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SYFY WIRE Bad Astronomy

Where did the waters of Mars go? Underground. Maybe Martian life did, too.

By Phil Plait
Artwork showing a clement, warm, and wet ancient Mars, about three billion years ago. Credit: Getty Images / Mark Garlick / Science Photo Library

Mars today is pretty dry. The polar caps have water frozen in them, and there's some buried under the surface at mid-latitudes, but not a whole lot on a planetary scale; maybe enough to cover the entire surface of Mars to a depth of 20 to 40 meters.

Ancient Mars is another story. Billions of years ago there was a lot more. Estimates vary, but it may have been enough to cover the surface of the planet to a depth of 100 meters to as much as 1,500! Clearly, something dried Mars up.

Some of it evaporated and was eventually lost to space from the upper atmosphere, but it doesn't look like that process could've desiccated the whole planet. So what did? A new paper looking at various observations of the Red Planet indicates that a big chunk of the water — from a third up to a staggering 95% — was the victim of crustal hydration: The crust of Mars sucked it up. Or down, to be more accurate.

Art depecting ancient Mars covered in standing water. Credit: Mark Garlick / Science Photo Library / Getty Images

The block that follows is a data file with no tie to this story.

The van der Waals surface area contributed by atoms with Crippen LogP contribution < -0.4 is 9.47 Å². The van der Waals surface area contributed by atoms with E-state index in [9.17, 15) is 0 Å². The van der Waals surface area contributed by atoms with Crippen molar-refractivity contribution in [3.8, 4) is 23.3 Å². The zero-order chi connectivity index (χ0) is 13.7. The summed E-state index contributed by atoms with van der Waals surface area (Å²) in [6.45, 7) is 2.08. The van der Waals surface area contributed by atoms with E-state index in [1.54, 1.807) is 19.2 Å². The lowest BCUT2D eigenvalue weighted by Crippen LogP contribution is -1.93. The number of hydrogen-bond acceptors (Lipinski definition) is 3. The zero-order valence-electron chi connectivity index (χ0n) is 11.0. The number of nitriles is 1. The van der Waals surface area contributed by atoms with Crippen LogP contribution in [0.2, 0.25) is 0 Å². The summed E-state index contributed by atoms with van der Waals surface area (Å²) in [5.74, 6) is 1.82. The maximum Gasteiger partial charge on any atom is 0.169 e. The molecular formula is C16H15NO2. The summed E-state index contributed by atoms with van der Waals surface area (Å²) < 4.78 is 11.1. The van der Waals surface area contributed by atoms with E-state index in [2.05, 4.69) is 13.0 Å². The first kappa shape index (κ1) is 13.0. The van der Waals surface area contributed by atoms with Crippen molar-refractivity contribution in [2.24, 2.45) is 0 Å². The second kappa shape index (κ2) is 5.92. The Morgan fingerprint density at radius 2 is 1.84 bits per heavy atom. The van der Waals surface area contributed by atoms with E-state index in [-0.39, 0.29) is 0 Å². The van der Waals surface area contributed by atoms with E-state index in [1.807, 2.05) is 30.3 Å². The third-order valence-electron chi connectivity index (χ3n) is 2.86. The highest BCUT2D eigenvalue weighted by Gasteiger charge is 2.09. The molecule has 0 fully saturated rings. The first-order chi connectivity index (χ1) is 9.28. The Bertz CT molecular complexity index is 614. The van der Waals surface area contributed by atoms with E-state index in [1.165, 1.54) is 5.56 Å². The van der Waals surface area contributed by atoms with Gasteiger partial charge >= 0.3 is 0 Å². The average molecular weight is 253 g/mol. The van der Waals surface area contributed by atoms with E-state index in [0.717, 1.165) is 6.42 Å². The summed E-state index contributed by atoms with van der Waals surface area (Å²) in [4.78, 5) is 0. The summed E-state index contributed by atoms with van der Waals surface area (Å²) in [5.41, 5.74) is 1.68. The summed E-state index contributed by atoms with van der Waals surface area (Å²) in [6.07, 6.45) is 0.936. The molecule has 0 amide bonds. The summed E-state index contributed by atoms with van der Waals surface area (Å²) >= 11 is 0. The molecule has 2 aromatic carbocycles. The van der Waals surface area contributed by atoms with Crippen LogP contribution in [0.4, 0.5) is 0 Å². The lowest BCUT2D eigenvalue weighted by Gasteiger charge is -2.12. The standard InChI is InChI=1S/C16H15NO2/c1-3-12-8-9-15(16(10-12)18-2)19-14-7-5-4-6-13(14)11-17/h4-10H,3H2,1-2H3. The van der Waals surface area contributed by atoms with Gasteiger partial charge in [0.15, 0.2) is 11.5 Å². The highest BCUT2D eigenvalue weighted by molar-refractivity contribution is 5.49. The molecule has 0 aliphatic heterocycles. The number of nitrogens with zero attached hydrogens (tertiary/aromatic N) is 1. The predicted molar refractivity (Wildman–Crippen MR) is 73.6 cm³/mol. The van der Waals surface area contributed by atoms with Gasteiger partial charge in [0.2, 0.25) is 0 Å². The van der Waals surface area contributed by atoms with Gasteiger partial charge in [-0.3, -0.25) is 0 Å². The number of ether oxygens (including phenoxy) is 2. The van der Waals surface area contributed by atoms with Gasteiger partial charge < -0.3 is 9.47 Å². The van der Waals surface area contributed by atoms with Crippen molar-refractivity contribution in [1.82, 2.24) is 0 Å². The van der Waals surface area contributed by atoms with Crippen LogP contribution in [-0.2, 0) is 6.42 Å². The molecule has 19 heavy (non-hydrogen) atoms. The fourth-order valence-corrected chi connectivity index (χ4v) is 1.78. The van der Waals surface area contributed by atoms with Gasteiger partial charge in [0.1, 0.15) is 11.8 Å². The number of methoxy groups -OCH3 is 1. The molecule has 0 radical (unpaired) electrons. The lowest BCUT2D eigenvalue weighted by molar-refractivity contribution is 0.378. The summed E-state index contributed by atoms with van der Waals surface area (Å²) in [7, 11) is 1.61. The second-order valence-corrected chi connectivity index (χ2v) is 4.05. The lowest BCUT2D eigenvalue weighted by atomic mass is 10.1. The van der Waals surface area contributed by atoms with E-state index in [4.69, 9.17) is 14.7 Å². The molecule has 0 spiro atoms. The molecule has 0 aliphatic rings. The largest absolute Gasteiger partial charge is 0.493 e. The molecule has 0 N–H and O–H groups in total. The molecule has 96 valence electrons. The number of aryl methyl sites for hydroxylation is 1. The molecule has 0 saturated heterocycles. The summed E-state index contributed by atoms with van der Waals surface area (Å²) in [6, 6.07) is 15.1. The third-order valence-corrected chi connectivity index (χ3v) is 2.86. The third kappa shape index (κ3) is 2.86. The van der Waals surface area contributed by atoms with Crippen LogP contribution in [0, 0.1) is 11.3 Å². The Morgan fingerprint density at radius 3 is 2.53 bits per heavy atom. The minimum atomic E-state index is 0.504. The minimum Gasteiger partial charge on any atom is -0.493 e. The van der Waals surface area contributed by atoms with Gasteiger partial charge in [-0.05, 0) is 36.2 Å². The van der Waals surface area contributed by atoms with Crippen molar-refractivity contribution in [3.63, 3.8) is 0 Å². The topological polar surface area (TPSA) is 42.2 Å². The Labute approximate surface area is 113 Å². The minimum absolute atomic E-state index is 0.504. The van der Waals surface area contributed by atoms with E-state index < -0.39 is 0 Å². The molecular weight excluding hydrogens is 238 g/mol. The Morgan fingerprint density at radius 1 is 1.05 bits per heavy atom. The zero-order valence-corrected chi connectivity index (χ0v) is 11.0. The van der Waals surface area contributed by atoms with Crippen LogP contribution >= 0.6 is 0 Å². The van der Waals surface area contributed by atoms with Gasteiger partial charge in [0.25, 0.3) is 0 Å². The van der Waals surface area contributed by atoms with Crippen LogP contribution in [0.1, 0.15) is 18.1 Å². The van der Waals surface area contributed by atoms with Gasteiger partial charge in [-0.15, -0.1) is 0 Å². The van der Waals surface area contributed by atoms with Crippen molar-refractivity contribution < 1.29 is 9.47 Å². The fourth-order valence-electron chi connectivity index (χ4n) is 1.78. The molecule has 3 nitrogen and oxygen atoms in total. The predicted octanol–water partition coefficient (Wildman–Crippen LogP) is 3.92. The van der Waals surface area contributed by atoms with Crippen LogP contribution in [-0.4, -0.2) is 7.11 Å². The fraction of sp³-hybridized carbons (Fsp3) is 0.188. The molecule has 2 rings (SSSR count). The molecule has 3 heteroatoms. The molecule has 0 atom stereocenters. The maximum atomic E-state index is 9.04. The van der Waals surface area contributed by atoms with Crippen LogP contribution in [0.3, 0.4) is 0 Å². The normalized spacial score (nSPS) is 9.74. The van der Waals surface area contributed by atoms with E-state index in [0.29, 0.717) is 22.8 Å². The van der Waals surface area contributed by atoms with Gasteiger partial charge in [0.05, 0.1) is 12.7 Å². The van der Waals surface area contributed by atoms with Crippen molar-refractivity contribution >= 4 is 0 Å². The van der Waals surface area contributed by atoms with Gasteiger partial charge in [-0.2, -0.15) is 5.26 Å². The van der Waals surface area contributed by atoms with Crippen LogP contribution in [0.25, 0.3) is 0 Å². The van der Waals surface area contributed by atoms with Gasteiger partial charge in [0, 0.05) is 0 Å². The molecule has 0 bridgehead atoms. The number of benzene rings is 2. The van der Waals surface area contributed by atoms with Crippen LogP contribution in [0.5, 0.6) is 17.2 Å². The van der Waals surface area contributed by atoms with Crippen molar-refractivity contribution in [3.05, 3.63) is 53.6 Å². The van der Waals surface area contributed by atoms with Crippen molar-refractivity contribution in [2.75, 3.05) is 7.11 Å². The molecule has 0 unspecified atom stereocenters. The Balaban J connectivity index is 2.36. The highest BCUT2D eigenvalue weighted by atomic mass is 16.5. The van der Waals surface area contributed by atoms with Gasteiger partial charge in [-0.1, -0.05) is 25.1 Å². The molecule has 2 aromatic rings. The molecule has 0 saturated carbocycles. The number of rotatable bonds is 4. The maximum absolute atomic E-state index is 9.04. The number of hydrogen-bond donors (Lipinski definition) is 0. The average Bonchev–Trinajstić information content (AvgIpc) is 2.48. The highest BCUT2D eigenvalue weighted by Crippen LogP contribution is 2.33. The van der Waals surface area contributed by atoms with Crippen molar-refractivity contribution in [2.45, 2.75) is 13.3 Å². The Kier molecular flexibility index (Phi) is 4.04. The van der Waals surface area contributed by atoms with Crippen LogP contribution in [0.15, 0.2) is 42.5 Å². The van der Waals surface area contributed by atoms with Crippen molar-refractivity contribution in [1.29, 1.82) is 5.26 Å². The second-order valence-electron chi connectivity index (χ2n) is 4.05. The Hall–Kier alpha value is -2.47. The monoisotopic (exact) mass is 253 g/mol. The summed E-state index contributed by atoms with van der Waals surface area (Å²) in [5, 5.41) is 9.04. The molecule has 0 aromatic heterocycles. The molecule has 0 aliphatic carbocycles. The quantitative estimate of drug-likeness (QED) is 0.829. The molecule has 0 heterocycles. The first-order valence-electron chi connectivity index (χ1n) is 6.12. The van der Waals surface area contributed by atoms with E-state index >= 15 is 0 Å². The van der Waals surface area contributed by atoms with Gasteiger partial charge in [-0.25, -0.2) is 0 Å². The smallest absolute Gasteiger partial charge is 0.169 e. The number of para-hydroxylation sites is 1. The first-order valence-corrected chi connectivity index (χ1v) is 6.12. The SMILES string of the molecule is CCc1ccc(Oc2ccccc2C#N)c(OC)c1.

The key factor to this is the deuterium/ hydrogen (D/H) ratio. Deuterium is an isotope of hydrogen; an atom of regular hydrogen has one proton in its nucleus (really, the whole nucleus is just that proton), but deuterium has a neutron in there as well. That makes it twice as heavy as regular hydrogen, and that's a big deal.

In general, a bucket of water will have 1 deuterium atom for every 5,000 hydrogen atoms. If you let it sit, the lighter hydrogen atoms will evaporate more easily. Wait some amount of time, and the ratio of D/H will change, with more deuterium than you'd expect. In a sense, it's like a clock telling you how long that water was sitting out.

We know the current D/H ratio on Mars by looking at water in its atmosphere, and we can also see what it was like billions of years ago by looking at Martian meteorites, chucks of rock from Mars that fell to Earth after a large asteroid impact sent them into space. Sure enough, the meteorites show a lower ratio, meaning Mars used to have more water.